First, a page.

To anyone looking for a quick and easy way to make last-minute scones when you’ve got that craving that just won’t be stilled any other way – give these easy peasy drop scones a try.
They have mostly common pantry ingredients one would have all year around (the fresh oranges might be in or out of season), you can just about use your hands to pull them together if you’re into really getting the feel of your dough, and they don’t need to be rolled out or shaped, just drop them onto parchment, bake and voila – your afternoon tea awaits!
This recipe comes from my former favorite coffee shop in my hometown in Minnesota called Frost & Steam (I know, right?! perfect name for a cozy little coffee shop! So sad when Mom told me it was closed and sold).
My mother even worked there as a barista after she retired. She says she did it to earn a little supplemental retirement income so she could visit her children. But I think it was more about getting herself out of the house and staying in touch with the community, hearing the gossip, and bending the ears of town councilmen, school board members or even the mayor, so she could give them her unvarnished opinion about what was happening in town, whether good or bad!
But back to the scones…
What I got for a recipe was a list of ingredients, but here’s how I pulled them together:
- Sift all the dry ingredients together
- You can mix the wet ingredients together at this point so they’re ready to go once you have the butter cut into the flour mixture. A note about the use of citrus rind – I always double whatever a recipe calls for, always. I just find that I really like that extra punch of citrus that comes from the zest, and for me that entails adding more, every time. You can experiment with the level of citrus flavor you like and adjust accordingly.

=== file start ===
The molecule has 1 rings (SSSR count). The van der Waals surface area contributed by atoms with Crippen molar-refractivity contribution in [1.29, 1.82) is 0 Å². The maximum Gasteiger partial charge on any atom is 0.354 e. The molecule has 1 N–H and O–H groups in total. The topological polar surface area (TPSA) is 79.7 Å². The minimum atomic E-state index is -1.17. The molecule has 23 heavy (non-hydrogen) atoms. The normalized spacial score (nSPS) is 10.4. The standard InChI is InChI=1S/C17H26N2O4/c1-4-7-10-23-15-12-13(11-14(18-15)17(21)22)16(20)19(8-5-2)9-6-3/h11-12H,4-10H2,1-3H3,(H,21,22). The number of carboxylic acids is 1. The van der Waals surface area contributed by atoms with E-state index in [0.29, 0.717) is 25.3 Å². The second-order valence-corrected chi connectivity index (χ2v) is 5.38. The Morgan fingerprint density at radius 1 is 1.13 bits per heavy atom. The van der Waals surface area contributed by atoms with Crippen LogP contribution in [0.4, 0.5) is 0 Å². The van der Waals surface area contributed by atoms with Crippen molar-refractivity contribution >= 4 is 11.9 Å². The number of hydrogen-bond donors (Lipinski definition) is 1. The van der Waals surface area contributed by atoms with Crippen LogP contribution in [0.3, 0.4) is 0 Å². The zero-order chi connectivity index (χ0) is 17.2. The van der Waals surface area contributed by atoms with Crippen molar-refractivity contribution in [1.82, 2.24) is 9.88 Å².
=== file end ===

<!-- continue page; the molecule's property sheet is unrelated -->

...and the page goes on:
- Mix the chunks of cold butter into the dry – you can use your fingers, a pastry cutter or even a food processor. My tendency is to go to pastry cutter, then finish up with my hands to get it to bread crumb consistency.
- I added the cranberries into the mixture at this point.
- Then I added the wet ingredients and folded them into the dry. I used my hands here, too – something very satisfying about just digging in with one’s clean hands to pull a dough together! Of course, be careful not to overwork the dough, just mix until the wet and dry are incorporated.
- I did use a tablespoon to dole out the portions to drop on my parchment, just for some consistency in size. And it’s that easy, just drop on the sheet in rough balls, stick in the oven and bake.
The finished scones should be golden brown and will have flattened out a bit. But the flavor is there, big and bold.
You could give them a cream wash, or add some of the larger sugar crystals for a little crunch. Whatever makes you happy!
Cranberry Orange Scones
- 2 c. flour
- 1/2 c. granulated sugar
- 2 t. baking powder
- 1/4 t. salt
- 3/4 stick of butter, cold and cut into small pieces
- 3/4 c. dried cranberry, can be rough chopped but it’s okay to have full-sized pieces
- 1/4 orange zest (here’s where I double and add zest from at least 1/2 an orange)
- 3/4 c. half & half
- 2 egg yolks
DirectionsPreheat the oven to 400 degrees Fahrenheit. Sift together the dry ingredients (flour, sugar, baking powder, salt), and cut in the butter with a pastry cutter, your fingers or a food processor.
Once the dry mixture is the consistency of breadcrumbs, add in the dried cranberries and thoroughly mix.
Add the wet ingredients and mix together with your hand or a spoon until it just starts coming together and wet and dry ingredients are fully integrated.
Using a regular tablespoon, drop a good heaping spoonful of batter onto parchment or silicon mat on a cookie sheet, and roughly shape into a circle.
Once you have a full cookie sheet, put in the oven and bake for circa. 20-24 minutes; check after 20 minutes. Bake until scones are golden brown. Continue until all batter is used and scones are on a cooling rack.
Serve when cooled with clotted cream, curd, jam or other scone topping of choice.
Once you’ve pulled the scones out of the oven, let them cool before serving. You can serve with clotted cream or butter, jam or curd – use whatever preferred toppings you like.
I used my cranberry curd with clotted cream, to really get the impact of the cranberry berry, one of my favorite, especially in the winter season. I posted my cranberry curd recipe previously here.
A nice, hearty black tea blend goes well with the strong flavors of the cranberry and orange. Enjoy!